Regarding etiology, OCD can be attributed to both nature and nurture. While nature refers to a person’s innate biology, nurture refers to their sociological and psychological conditioning. Some disorders have biological or sociological causes, but OCD often has both. Some individuals may be predisposed to developing OCD if they have a family member who has it. Changes in the orbitofrontal cortex are commonly attributed to OCD tendencies. 

In nurture, a person may develop OCD if caretakers exhibit many anxious or neurotic behaviors. A neurotic personality may lead one to engage in checking behaviors, experience persistent fear, and other symptoms exacerbate OCD. If a parent reinforces such behaviors in the child, that child may later go on to develop OCD. Extra stress or traumatic life events can also trigger OCD in some children. More commonly, it is a complex interplay of genetic and environmental causes leading to the development of OCD. Understanding both causes is thus vital when devising a treatment plan. 

OCD can be comorbid with other mental disorders 

Like many other mental health disorders, OCD can be comorbid with many other issues. Comorbidity means when two separate mental health issues are diagnosable at the same time. In some cases, the comorbid disorder can be unrelated to the OCD diagnosis. However, the comorbid disorder occurs more commonly because of the OCD symptoms.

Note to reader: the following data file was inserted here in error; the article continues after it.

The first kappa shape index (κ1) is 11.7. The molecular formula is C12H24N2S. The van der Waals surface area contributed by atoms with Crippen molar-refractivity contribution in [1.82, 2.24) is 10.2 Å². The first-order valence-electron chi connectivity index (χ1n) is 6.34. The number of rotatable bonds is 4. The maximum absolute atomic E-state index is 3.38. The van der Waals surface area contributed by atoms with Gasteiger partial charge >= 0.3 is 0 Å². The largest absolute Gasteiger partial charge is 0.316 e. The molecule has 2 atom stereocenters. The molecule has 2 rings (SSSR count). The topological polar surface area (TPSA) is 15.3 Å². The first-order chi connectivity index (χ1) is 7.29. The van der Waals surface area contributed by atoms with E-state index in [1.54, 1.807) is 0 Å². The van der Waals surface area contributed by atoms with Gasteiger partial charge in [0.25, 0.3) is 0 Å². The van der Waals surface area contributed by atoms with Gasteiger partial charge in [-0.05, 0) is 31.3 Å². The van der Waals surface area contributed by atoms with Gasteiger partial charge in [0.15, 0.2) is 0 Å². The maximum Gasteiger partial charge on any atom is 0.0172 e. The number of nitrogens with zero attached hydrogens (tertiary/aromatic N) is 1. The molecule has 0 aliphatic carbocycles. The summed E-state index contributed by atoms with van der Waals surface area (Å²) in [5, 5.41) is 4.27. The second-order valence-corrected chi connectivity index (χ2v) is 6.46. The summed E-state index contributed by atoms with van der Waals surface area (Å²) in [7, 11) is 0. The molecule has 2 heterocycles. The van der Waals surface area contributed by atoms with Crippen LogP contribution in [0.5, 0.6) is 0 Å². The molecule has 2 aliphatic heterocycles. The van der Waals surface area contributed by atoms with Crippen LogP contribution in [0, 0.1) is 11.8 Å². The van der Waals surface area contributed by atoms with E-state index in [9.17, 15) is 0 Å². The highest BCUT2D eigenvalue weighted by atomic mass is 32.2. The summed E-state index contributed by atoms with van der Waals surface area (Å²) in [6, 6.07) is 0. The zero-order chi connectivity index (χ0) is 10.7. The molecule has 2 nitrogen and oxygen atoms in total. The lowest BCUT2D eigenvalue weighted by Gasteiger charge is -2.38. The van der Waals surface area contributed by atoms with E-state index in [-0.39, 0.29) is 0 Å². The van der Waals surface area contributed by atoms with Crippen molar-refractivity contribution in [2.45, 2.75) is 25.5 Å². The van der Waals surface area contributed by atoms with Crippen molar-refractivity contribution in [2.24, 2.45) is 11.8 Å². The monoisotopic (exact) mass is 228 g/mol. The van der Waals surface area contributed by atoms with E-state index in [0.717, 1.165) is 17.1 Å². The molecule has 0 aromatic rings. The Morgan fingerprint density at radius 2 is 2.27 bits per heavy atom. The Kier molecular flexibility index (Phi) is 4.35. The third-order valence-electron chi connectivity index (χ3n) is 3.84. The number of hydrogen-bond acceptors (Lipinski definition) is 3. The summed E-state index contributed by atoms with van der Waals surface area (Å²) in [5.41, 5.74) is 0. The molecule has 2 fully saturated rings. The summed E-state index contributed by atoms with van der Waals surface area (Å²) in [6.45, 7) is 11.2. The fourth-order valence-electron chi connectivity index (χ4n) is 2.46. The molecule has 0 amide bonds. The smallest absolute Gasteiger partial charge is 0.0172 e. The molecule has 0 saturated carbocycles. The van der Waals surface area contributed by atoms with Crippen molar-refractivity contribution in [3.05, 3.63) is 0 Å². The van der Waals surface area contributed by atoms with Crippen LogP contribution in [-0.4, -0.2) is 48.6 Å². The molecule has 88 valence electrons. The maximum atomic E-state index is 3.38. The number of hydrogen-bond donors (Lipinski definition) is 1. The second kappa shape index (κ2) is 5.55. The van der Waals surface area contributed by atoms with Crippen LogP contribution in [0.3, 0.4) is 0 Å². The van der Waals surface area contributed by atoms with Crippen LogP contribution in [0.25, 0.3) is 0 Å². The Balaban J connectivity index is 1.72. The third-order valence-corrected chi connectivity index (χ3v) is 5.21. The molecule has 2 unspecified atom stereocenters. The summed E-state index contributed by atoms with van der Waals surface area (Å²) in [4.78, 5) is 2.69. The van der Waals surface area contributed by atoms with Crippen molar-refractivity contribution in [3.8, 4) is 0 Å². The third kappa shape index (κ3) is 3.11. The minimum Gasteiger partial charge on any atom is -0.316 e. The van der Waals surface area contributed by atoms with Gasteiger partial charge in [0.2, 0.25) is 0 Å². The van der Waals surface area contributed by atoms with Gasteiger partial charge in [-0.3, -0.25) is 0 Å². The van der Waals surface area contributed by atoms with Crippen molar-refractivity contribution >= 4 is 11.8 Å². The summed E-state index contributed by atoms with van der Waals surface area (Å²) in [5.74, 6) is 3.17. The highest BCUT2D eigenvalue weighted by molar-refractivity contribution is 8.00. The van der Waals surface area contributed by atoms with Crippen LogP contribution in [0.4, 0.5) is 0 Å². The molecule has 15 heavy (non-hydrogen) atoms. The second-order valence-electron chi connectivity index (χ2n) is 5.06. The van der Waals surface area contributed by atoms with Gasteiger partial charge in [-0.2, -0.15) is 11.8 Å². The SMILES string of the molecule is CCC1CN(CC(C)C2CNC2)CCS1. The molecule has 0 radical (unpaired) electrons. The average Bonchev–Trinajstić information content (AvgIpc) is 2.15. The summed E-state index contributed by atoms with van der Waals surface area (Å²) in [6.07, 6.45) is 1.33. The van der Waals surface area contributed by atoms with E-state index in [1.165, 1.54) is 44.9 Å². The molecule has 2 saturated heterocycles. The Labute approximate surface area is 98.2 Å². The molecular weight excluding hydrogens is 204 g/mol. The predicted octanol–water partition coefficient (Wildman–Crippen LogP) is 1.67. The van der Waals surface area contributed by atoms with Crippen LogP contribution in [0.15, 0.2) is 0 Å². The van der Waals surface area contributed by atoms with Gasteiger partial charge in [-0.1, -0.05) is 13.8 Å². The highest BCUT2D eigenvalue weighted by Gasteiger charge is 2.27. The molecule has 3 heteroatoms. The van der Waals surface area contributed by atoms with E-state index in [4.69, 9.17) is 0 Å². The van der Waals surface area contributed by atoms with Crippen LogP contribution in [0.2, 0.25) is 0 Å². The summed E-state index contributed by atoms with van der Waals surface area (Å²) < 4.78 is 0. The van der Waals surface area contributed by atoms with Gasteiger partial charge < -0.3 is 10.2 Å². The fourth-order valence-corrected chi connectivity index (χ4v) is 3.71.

The stress and anxiety that OCD patients experience can lead to patients developing other anxiety or mood disorders. Over two-thirds of patients with OCD also experience at least one episode of major depressive disorder in their life. The persistent unwanted thoughts, repetitive behaviors, and fears of death can trigger depressive symptoms easily. Additionally, much of the neurological disruption, through changes in serotonin reuptake and more, can cause other mental issues. 


OCD can be debilitating if left unchecked and cause immense mental distress. The symptoms are often challenging for people to cope with, and it can be hard for them to talk about their obsessions and compulsions. Greater awareness can help us spot the problem early and can help people work towards developing a solution.